Seeking the opinions of others online: Evidence of evaluation overshoot
AbstractThe internet has evolved into a social tool whereby consumers increasingly read reviews and the opinions of others to aid their purchase decisions. The amount of review information available often leads consumers to process both positive reviews and negative. In two experiments, the present research documents evidence of brand evaluation overshoot as a function of information valence order. In experiment one, positive information about a brand that is replaced by negative information continues to influence judgments, but negative information that is replaced by positive information does not. In experiment two, online hotel reviews ordered from positive to negative result in a more positive evaluation than if the same reviews are ordered from negative to positive. Together, these results provide evidence of asymmetric affective perseverance, suggesting that the order in which the information is presented has a differential impact on final judgment.
Download InfoIf you experience problems downloading a file, check if you have the proper application to view it first. In case of further problems read the IDEAS help page. Note that these files are not on the IDEAS site. Please be patient as the files may be large.
As the access to this document is restricted, you may want to look for a different version under "Related research" (further below) or search for a different version of it.
Bibliographic InfoArticle provided by Elsevier in its journal Journal of Economic Psychology.
Volume (Year): 33 (2012)
Issue (Month): 6 ()
Contact details of provider:
Web page: http://www.elsevier.com/locate/joep
Attitude formation; Internet social networking;
Find related papers by JEL classification:
- M15 - Business Administration and Business Economics; Marketing; Accounting - - Business Administration - - - IT Management
Please report citation or reference errors to , or , if you are the registered author of the cited work, log in to your RePEc Author Service profile, click on "citations" and make appropriate adjustments.:
- Brown, Jacqueline Johnson & Reingen, Peter H, 1987. " Social Ties and Word-of-Mouth Referral Behavior," Journal of Consumer Research, University of Chicago Press, vol. 14(3), pages 350-62, December.
- Russo, J. Edward & Medvec, Victoria Husted & Meloy, Margaret G., 1996. "The Distortion of Information during Decisions," Organizational Behavior and Human Decision Processes, Elsevier, vol. 66(1), pages 102-110, April.
- Andrew D. Gershoff & Ashesh Mukherjee & Anirban Mukhopadhyay, 2007. "Few Ways to Love, but Many Ways to Hate: Attribute Ambiguity and the Positivity Effect in Agent Evaluation," Journal of Consumer Research, University of Chicago Press, vol. 33(4), pages 499-505, December.
- Jain, Shailendra Pratap & Maheswaran, Durairaj, 2000. " Motivated Reasoning: A Depth-of-Processing Perspective," Journal of Consumer Research, University of Chicago Press, vol. 26(4), pages 358-71, March.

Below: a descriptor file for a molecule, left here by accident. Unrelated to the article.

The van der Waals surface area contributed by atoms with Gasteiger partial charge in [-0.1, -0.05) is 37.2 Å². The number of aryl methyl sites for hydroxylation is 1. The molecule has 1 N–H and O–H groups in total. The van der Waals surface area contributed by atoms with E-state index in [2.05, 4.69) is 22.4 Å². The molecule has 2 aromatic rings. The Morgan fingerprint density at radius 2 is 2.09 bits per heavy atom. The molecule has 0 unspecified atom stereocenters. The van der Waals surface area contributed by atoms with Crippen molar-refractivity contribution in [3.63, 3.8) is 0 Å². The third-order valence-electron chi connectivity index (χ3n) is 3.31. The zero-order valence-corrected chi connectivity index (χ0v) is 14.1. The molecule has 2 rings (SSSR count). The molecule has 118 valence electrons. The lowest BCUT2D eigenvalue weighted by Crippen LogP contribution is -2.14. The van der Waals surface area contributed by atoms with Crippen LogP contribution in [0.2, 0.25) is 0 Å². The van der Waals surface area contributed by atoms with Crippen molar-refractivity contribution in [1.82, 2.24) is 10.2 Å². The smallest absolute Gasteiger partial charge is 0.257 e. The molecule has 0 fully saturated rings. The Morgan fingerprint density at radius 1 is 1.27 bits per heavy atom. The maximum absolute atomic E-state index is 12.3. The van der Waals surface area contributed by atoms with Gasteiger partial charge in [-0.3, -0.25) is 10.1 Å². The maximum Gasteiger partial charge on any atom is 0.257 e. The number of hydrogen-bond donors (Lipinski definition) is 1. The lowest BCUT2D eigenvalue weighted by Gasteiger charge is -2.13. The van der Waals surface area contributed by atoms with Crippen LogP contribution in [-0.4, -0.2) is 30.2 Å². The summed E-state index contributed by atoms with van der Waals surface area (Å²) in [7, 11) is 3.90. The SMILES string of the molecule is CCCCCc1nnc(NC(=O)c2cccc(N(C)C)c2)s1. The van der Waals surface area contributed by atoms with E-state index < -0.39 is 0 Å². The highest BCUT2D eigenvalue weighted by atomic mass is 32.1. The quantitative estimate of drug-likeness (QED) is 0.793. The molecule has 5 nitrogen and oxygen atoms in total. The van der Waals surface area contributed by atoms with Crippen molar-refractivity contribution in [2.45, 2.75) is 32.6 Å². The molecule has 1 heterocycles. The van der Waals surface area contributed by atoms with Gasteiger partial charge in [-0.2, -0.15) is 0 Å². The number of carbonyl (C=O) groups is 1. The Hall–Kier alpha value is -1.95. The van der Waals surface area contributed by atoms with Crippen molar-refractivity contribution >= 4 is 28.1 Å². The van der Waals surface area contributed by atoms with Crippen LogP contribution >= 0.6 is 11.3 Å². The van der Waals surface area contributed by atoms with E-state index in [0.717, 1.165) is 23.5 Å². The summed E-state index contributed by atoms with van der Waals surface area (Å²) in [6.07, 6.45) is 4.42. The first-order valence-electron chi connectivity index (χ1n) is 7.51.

- West, Patricia M & Broniarczyk, Susan M, 1998. " Integrating Multiple Opinions: The Role of Aspiration Level on Consumer Response to Critic Consensus," Journal of Consumer Research, University of Chicago Press, vol. 25(1), pages 38-51, June.
- Chrysanthos Dellarocas, 2006. "Strategic Manipulation of Internet Opinion Forums: Implications for Consumers and Firms," Management Science, INFORMS, vol. 52(10), pages 1577-1593, October.
- J. Yannis Bakos, 1997. "Reducing Buyer Search Costs: Implications for Electronic Marketplaces," Management Science, INFORMS, vol. 43(12), pages 1676-1692, December.
- Keller, Kevin Lane & Staelin, Richard, 1987. " Effects of Quality and Quantity of Information on Decision Effectiveness," Journal of Consumer Research, University of Chicago Press, vol. 14(2), pages 200-213, September.
For technical questions regarding this item, or to correct its authors, title, abstract, bibliographic or download information, contact: (Zhang, Lei).
If you have authored this item and are not yet registered with RePEc, we encourage you to do it here. This allows to link your profile to this item. It also allows you to accept potential citations to this item that we are uncertain about.
If references are entirely missing, you can add them using this form.
If the full references list an item that is present in RePEc, but the system did not link to it, you can help with this form.
If you know of missing items citing this one, you can help us creating those links by adding the relevant references in the same way as above, for each refering item. If you are a registered author of this item, you may also want to check the "citations" tab in your profile, as there may be some citations waiting for confirmation.
Please note that corrections may take a couple of weeks to filter through the various RePEc services.